Left Handed, Son of Old Man Hat: A Navajo Autobiography

By Left Handed; Walter Dyk | Go to book overview

13. He loses a horse and a girl, but is consoled . . . The old man begins to go down . . . Why Slim Man never came around any more . . . "I'm full of sorrow for the days of my youth" . . . His father speaks to him of property and life, and teaches him some songs.

I WAS herding a few days, and then my father said, "We'll round up the horses and see how many of the young stallions need cutting. They scatter all the mares, so we'll go over and cut them." My mother took out the herd, and we went over and rounded up the horses. There was a corral at the place we call Tsowahi Mountain. We drove them in there, and he went in and tried to rope one of the young stallions, but he missed him. He fixed his rope again, and while the horses were passing by he started to rope another. Just then one of them stepped on a stick. It was quite a long stick, and the stick raised up and ran into the horse's groin about a forearm's length. The horse began kicking and bucking, and there was my father, standing and looking at the horse dragging the stick around. "Alas," he said, "what has happened?" Then the horse stopped a little, and he put the rope on it and grabbed the stick and pulled it out. As soon as he pulled it out the blood came pouring from the horse's belly. The horse jumped around, and while it was jumping the blood was gushing out, and the horse was neighing. In a little while he quieted down, and suddenly he dropped and rolled over and stretched himself and died.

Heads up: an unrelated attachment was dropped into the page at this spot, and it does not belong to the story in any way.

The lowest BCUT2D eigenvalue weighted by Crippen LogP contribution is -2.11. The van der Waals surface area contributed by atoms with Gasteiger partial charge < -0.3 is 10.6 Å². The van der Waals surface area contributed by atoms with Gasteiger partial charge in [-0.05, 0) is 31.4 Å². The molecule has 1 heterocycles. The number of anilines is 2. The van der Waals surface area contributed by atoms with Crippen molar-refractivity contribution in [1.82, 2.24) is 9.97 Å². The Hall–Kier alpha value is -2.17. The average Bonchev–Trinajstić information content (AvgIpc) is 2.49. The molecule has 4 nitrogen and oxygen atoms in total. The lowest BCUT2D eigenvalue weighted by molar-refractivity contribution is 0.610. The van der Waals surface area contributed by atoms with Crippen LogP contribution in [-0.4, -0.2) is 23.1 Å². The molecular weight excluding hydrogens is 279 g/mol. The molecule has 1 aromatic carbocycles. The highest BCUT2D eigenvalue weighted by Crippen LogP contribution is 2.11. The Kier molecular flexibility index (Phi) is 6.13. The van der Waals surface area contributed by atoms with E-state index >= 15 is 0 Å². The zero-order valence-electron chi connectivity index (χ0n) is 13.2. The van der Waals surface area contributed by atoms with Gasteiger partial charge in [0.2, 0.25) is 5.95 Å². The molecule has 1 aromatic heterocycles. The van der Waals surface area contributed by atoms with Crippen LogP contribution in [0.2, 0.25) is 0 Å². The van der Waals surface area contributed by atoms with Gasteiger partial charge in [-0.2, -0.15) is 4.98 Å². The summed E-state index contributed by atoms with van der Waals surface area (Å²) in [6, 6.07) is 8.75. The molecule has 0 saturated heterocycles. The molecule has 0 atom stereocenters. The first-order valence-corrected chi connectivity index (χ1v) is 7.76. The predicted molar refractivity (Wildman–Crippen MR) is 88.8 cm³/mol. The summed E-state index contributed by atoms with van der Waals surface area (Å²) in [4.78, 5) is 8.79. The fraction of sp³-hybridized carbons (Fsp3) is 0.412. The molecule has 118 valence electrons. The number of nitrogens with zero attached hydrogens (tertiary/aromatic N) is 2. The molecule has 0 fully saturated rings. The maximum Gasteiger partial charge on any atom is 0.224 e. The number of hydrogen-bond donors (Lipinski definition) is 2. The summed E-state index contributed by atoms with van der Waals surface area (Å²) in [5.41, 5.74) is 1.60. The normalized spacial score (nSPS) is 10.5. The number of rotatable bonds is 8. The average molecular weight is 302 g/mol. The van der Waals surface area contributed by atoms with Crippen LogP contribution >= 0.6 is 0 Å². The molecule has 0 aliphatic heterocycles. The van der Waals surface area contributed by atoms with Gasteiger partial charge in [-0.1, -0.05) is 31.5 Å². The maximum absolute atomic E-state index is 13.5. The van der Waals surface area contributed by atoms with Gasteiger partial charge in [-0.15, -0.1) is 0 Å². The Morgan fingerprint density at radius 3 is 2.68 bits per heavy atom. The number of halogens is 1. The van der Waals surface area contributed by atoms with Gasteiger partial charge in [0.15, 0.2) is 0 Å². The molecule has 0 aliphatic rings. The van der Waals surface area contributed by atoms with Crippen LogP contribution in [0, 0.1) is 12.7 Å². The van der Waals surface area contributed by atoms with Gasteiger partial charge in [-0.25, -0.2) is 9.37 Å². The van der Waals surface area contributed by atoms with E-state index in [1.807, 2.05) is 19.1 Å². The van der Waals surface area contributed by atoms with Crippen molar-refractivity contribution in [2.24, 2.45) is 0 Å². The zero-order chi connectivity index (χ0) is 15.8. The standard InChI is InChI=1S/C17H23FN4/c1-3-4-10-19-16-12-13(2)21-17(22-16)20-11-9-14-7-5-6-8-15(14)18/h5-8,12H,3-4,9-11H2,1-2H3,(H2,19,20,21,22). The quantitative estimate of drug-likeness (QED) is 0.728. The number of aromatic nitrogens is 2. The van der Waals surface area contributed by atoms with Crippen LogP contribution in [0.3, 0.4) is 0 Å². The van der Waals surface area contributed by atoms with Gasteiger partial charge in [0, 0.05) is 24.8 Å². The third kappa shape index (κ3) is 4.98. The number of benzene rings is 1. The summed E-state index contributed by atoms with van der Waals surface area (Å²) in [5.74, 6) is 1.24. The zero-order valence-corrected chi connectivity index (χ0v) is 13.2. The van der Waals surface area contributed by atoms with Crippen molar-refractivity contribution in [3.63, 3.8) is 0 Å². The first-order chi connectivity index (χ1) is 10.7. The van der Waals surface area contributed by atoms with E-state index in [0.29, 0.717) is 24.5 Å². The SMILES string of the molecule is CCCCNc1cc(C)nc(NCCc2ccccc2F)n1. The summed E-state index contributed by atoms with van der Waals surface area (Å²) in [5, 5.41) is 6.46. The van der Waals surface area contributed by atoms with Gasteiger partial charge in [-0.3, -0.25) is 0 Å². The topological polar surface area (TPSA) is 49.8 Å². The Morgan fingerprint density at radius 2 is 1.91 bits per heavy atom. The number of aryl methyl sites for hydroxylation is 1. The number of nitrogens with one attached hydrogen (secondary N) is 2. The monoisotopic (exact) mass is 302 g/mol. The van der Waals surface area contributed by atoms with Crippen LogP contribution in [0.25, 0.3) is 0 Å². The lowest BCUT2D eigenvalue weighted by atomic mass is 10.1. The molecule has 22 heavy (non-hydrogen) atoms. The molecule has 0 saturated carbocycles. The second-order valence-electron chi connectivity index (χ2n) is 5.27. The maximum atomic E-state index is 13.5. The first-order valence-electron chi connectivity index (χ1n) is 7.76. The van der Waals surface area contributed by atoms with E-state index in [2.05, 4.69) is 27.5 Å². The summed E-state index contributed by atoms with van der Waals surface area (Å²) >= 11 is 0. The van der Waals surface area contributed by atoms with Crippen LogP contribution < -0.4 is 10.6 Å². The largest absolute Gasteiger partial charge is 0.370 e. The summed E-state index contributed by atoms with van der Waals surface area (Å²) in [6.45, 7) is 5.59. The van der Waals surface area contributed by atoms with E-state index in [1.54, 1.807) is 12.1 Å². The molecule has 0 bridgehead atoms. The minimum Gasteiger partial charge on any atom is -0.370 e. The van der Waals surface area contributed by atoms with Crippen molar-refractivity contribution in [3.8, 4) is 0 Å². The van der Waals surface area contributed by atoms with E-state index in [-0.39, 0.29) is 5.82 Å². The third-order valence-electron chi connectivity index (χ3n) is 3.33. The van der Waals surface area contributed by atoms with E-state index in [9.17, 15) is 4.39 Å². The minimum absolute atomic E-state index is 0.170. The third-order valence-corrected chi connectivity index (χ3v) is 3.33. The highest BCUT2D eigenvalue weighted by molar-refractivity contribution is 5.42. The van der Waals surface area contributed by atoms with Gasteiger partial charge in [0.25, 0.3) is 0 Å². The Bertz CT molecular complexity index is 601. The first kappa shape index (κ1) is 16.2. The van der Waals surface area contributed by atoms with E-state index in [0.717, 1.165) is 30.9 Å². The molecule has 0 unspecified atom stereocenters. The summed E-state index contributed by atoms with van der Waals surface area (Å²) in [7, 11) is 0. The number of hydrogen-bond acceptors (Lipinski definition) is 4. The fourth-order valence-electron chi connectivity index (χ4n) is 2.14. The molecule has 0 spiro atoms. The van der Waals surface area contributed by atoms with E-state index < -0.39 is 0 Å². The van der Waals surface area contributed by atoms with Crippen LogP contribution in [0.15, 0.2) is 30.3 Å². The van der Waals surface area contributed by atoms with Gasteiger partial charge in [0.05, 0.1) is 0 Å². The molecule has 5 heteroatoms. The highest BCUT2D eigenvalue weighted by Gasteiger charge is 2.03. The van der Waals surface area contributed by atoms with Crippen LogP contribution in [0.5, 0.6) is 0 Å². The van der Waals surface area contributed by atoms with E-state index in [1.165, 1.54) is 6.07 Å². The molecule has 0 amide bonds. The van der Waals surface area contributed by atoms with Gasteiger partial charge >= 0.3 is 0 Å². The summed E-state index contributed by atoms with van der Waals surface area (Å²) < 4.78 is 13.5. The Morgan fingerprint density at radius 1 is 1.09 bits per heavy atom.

-238-

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